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United States v. Osborne

United States District Court, W.D. Virginia, Roanoke Division

April 21, 2016

ALLEN ROY OSBORNE, Defendant. Civil Action No. 7:15CV80823


Hon. Glen E. Conrad Chief United States District Judge

Allen Roy Osborne, a federal inmate proceeding pro se, has moved to vacate, set aside, or correct his sentence, under 28 U.S.C. § 2255. The government has filed a motion to dismiss, and Osborne has responded, making this matter ripe for consideration. Upon review of the record, the court concludes that the government's motion to dismiss must be granted and Osborne's § 2255 motion dismissed.


On June 20, 2013, a grand jury of this court charged Osborne in a one-count indictment with conspiracy to possess with intent to distribute. more than 500 grams of a substance containing methamphetamine, in violation of 21 U.S.C. §§ 846, 841(b)(1)(A). This crime carries a mandatory minimum sentence of 120, months to life in prison. 21 U.S.C. § 841(b)(1)(A). Osborne obtained counsel and negotiated a written plea agreement pursuant to Rule 11(c)(1)(C) of the Federal Rules of Criminal Procedure, in which he agreed to plead guilty to the indictment for an agreed-upon sentence of 120 months' imprisonment.

At the guilty plea hearing, Osborne affirmed that he had had an adequate opportunity to read and discuss the plea agreement with counsel, that he understood the plea agreement, and that no one had forced him or made any promises to cause him to plead guilty. (Plea Hr'g Tr. at 9-10, ECF No. 114.) Osborne further affirmed that he was "fully satisfied with the counsel, representation, [and] advice given to [him] in this case by [his] attorneys." (Id. at 9.) Osborne affirmed that he understood the elements of the offense for which he was charged, and the evidence the government would have to show in order for a jury to find him guilty. (Id. at 12.) Osborne stated that he understood that the maximum possible penalty for distribution of more than 500 grams of a substance containing methamphetamine was ten years to life in prison. (Id.) The court further explained that because the plea agreement was negotiated pursuant to Rule 11(c)(1)(C), acceptance of the plea would require a sentence often years in prison as agreed upon by both parties. (Id. at 13.) Osborne affirmed that he understood that he would be sentenced to ten years. (Id.) Osborne also stated that he understood that he was waiving his right to collaterally attack his plea and sentence, other than that allowed by law and claims of ineffective assistance of counsel. (Id. at 18.)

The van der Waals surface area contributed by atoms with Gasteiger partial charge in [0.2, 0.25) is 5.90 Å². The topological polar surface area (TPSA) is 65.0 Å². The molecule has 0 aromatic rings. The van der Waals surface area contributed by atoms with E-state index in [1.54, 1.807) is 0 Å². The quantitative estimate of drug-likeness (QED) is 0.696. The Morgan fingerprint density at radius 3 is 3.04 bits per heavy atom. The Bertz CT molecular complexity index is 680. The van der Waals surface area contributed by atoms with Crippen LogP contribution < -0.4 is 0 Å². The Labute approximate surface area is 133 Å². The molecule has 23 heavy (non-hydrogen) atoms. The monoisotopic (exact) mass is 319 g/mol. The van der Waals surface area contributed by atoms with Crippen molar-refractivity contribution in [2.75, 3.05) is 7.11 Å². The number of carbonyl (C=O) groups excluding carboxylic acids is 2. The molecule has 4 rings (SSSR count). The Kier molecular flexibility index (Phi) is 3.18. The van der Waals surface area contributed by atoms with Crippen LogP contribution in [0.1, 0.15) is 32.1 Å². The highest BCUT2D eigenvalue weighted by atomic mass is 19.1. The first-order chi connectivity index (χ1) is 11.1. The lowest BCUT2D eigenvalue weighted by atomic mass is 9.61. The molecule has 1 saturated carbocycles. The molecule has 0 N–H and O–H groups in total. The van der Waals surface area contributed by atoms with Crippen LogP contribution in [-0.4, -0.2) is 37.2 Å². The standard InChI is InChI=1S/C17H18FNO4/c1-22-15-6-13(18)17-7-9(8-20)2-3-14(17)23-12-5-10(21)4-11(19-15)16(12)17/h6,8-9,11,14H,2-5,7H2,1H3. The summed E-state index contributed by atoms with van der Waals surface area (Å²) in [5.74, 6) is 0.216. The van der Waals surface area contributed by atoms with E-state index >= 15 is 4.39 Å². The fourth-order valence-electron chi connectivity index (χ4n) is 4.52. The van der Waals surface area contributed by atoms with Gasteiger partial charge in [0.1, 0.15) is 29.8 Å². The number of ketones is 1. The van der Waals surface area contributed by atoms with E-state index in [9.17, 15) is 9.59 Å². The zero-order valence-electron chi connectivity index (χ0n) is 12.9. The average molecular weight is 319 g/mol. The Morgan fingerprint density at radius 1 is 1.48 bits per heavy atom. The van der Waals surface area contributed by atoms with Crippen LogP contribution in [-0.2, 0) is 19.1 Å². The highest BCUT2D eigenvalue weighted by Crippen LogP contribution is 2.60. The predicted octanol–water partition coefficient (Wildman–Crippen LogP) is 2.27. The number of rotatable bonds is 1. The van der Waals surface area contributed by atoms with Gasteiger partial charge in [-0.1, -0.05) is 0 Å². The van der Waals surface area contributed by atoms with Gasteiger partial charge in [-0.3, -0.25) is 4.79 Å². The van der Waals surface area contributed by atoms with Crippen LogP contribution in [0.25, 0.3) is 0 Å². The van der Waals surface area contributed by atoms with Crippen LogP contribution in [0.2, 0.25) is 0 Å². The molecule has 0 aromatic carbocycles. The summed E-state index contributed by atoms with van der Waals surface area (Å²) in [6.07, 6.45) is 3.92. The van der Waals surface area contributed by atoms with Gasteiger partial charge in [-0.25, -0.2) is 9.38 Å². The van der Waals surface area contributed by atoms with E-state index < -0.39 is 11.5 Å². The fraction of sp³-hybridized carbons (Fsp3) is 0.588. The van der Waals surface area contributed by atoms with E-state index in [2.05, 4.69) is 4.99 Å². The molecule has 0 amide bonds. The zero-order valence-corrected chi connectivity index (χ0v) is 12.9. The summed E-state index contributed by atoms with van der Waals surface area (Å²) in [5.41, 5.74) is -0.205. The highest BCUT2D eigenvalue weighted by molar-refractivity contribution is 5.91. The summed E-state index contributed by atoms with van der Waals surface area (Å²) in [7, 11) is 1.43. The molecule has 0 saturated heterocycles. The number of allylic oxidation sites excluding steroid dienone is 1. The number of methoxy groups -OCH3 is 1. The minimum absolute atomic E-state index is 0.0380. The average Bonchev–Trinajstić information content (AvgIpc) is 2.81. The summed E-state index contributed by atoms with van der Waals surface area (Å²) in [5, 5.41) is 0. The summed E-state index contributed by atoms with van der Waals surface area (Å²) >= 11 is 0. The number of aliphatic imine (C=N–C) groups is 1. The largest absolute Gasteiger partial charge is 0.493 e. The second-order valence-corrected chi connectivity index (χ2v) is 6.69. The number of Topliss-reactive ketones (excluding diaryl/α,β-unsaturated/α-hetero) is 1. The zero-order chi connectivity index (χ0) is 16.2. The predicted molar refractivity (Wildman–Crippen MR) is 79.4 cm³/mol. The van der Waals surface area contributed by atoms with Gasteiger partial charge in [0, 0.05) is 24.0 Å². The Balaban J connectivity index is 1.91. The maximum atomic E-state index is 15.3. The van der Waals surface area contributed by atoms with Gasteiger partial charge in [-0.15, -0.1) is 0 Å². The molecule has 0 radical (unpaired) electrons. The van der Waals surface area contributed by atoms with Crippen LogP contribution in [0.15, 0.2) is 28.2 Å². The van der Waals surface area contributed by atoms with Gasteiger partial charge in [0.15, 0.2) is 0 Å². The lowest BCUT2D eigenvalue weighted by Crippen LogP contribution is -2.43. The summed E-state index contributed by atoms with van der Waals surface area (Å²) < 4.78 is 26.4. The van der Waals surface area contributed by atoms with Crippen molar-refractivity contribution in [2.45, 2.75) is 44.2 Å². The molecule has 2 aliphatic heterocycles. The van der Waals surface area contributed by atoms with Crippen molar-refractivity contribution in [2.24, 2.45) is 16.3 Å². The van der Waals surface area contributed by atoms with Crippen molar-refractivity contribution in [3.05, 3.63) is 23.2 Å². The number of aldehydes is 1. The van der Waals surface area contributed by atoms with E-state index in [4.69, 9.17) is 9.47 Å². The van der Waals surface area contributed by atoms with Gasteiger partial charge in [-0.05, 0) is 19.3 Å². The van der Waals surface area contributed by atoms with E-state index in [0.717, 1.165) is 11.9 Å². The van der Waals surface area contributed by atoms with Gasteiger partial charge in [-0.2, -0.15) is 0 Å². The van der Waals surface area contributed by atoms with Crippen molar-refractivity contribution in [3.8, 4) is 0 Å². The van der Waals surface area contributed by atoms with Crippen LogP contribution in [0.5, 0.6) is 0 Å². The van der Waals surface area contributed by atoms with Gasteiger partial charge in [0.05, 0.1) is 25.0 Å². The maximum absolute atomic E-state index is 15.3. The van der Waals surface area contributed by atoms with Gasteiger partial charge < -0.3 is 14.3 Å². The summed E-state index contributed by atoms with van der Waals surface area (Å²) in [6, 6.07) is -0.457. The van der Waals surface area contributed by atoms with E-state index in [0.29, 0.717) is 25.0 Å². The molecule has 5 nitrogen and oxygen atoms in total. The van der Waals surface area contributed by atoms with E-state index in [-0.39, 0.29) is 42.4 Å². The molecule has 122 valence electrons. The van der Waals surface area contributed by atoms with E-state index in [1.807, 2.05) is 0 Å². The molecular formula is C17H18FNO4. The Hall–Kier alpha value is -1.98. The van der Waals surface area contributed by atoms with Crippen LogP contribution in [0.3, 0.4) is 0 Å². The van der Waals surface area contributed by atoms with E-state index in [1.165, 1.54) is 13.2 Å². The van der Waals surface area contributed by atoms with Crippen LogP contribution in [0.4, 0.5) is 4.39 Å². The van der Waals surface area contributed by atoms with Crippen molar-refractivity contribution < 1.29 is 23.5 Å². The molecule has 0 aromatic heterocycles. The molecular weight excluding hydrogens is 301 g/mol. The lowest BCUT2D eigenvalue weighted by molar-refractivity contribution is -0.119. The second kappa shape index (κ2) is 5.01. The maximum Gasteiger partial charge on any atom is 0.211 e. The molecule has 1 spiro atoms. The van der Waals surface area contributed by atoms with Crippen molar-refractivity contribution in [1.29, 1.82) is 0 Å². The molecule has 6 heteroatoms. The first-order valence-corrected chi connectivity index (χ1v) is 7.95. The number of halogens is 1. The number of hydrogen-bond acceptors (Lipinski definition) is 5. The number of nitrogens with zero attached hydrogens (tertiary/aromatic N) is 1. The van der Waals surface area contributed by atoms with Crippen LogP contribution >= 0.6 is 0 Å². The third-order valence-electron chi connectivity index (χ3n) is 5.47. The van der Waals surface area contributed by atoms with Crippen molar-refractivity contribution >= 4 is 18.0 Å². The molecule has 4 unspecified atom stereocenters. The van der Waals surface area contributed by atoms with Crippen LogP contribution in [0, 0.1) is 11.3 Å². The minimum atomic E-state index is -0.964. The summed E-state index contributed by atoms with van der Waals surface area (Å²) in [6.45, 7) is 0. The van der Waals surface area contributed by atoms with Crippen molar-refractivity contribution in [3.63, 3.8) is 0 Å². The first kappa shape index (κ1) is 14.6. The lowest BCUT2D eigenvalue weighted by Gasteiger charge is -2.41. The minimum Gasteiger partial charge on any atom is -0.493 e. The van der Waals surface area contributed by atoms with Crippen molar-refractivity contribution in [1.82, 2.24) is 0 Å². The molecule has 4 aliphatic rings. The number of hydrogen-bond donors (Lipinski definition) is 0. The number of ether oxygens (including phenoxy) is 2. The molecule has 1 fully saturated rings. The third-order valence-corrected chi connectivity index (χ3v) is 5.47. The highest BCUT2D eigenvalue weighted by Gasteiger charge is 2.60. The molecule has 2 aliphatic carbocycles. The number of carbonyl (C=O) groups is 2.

A former officer with the Franklin County Sheriffs Office provided a summary of the evidence against Osborne. He estimated that during the course of the conspiracy, more than 14 kilograms of methamphetamine had been bought and sold. (Id. at 22.) He also noted that Osborne had a safe located in his bedroom at his home, where he stored money, drugs, and weapons. (Id. at 24.) He testified that Osborne had a home security system that allowed him to see who was outside his home when he was in his bedroom. (Id. at 23.) He also testified that he helped conduct a search warrant on Osborne's house and found packages of cash in the safe. (Id. at 25.) Over twenty firearms were also confiscated from Osborne's home. (PSR at ¶ 20, ECF No. 99.)

Osborne stated that he did not disagree with the summary of evidence presented against him. (Id. at 26.) The court asked, "[H]ow do you plead to Count One of the indictment against you, guilty or not guilty?" (Id. at 28.) Osborne responded, "Guilty." (Id.)